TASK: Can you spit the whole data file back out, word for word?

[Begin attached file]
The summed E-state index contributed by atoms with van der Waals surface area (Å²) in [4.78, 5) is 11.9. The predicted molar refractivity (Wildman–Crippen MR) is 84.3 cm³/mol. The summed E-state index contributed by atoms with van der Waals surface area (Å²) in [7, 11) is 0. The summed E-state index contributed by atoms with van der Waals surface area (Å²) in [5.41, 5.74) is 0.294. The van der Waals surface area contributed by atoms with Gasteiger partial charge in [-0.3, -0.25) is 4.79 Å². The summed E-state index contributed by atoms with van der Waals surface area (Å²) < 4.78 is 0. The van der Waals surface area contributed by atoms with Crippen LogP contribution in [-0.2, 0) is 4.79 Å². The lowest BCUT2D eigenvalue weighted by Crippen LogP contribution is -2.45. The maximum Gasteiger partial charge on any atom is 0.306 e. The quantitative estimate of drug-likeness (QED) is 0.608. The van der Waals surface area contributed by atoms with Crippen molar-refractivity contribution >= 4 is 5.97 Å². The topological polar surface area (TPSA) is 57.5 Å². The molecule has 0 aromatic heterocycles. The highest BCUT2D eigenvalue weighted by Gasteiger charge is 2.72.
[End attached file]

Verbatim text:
The summed E-state index contributed by atoms with van der Waals surface area (Å²) in [4.78, 5) is 11.9. The predicted molar refractivity (Wildman–Crippen MR) is 84.3 cm³/mol. The summed E-state index contributed by atoms with van der Waals surface area (Å²) in [7, 11) is 0. The summed E-state index contributed by atoms with van der Waals surface area (Å²) in [5.41, 5.74) is 0.294. The van der Waals surface area contributed by atoms with Gasteiger partial charge in [-0.3, -0.25) is 4.79 Å². The summed E-state index contributed by atoms with van der Waals surface area (Å²) < 4.78 is 0. The van der Waals surface area contributed by atoms with Crippen LogP contribution in [-0.2, 0) is 4.79 Å². The lowest BCUT2D eigenvalue weighted by Crippen LogP contribution is -2.45. The maximum Gasteiger partial charge on any atom is 0.306 e. The quantitative estimate of drug-likeness (QED) is 0.608. The van der Waals surface area contributed by atoms with Crippen molar-refractivity contribution >= 4 is 5.97 Å². The topological polar surface area (TPSA) is 57.5 Å². The molecule has 0 aromatic heterocycles. The highest BCUT2D eigenvalue weighted by Gasteiger charge is 2.72.